CINCINNATI - Drug dealers are feeling the heat from the federal and police crackdown on selling heroin, fentanyl and deadly carfentanil.
Some are so afraid of harsher federal penalties they're refusing to sell the drugs, according to DEA informants.
"I know on at least one or two occasions when we’ve attempted to buy heroin, they said, ‘No, I’m not messing with that. They’re putting murder charges on people for that,' " said DEA Agent Tim Reagan.
"So, that’s a good sign."
Ohio penalties for selling drugs that harm the buyer range from two to 10 years in prison. Federal penalties can range from 20 years to life.
"I think if you’re selling heroin out there or what you think is heroin, you’re going to think twice about 20 to life if you’re selling $40 worth," said Lt. Tom Fallon of the Hamilton County Heroin Task Force.
RELATED: Feds announce groundbreaking federal carfentanil indictments in Cincinnati
The arrest of an Elmwood Place couple is being handled in the federal judicial system, and the word is spreading fast. With Phillip Watkins and Jeannetta Crawford behind bars accused of selling carfentanil, the next step for the DEA is finding out who their supplier is.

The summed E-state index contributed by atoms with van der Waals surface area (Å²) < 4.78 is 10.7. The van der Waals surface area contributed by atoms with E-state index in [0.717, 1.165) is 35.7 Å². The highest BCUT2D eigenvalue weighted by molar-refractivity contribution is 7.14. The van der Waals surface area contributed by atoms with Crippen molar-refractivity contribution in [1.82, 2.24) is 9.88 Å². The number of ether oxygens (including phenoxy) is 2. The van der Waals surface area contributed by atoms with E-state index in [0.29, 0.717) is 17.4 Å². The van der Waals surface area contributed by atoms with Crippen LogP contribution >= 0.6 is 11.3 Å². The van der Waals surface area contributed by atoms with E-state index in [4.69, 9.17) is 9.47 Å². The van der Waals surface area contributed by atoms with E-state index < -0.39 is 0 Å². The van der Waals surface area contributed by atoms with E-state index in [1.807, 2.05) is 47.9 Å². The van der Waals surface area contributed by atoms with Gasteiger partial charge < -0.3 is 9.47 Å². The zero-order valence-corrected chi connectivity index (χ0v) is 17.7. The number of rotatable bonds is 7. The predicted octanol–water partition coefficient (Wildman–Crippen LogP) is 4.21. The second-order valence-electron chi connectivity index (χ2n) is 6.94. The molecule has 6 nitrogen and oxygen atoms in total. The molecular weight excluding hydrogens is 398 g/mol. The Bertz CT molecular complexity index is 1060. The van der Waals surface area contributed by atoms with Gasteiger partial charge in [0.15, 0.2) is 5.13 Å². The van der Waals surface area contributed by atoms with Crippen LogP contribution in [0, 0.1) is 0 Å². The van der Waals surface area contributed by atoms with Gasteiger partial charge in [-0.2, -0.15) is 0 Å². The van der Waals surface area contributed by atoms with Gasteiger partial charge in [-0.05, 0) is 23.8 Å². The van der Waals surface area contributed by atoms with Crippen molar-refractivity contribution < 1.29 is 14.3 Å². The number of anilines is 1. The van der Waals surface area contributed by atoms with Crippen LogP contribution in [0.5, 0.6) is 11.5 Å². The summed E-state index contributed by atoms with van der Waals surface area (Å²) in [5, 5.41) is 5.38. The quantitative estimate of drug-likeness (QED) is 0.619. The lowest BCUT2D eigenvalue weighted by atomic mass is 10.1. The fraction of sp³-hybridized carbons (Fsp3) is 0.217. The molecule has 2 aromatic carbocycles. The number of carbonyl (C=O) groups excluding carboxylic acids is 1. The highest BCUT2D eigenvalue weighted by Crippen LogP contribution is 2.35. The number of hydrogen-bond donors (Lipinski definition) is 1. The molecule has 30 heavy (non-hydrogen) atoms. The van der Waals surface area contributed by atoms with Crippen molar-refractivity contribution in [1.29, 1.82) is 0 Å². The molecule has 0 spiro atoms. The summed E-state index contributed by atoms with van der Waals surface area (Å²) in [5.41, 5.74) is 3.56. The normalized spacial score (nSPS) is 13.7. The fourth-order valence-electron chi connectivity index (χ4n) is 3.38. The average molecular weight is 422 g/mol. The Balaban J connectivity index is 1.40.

"They’re high enough up to definitely obtain it and distribute it. Our next step is looking at their phone records," Reagan said. "Hopefully they’ll cooperate in the future and we will be able to work up the ladder,"
They're also tracking how it gets into the country.
"We believe it’s being manufactured in China, sent to Mexico and then smuggled through the traditional routes that the cartels and drug traffickers already use," Reagan said. "So, from China, Mexico, up across the border, it could stay in Phoenix, it could stay in LA, it could stay in El Paso and slowly work its way to us."
Reagan said they’re pulling out all the stops to get to anyone else selling carfentanil off the streets.
"We’re looking for evidence that we can pull fingerprints off of, DNA off of, we’re going through cell records. We’re talking to witnesses," he said.
The Watkins/Crawford case came down to a user leading police right to them. But Newtown police Chief Tom Synan of the Hamilton County Heroin Task Force says getting users to talk isn’t easy.
"We’re talking about people who are suffering from this addiction. They don’t want to cut off their supply. They’re dealing with physical aspects of withdrawal," Synan said.
Synan says there’s not a standard technique to get someone to flip.
"It’s just one person talking to another, kind of explaining the situation and the consequences from all ends," he said.
Fallon says the arrests started with a drug bust in Springfield Township and required a huge amount of cooperation from law enforcers.
"Springfield Township Police, the Hamilton County Heroin Task Force, Cincinnati Police District 4 Violent Crimes Squad and their SWAT team and then DEA," he said.
Fallon said that’s the sort of cooperation police need to send a clear message and get results.
RELATED: See WCPO's special heroin coverage on our "Heroin in the Tri-State" page.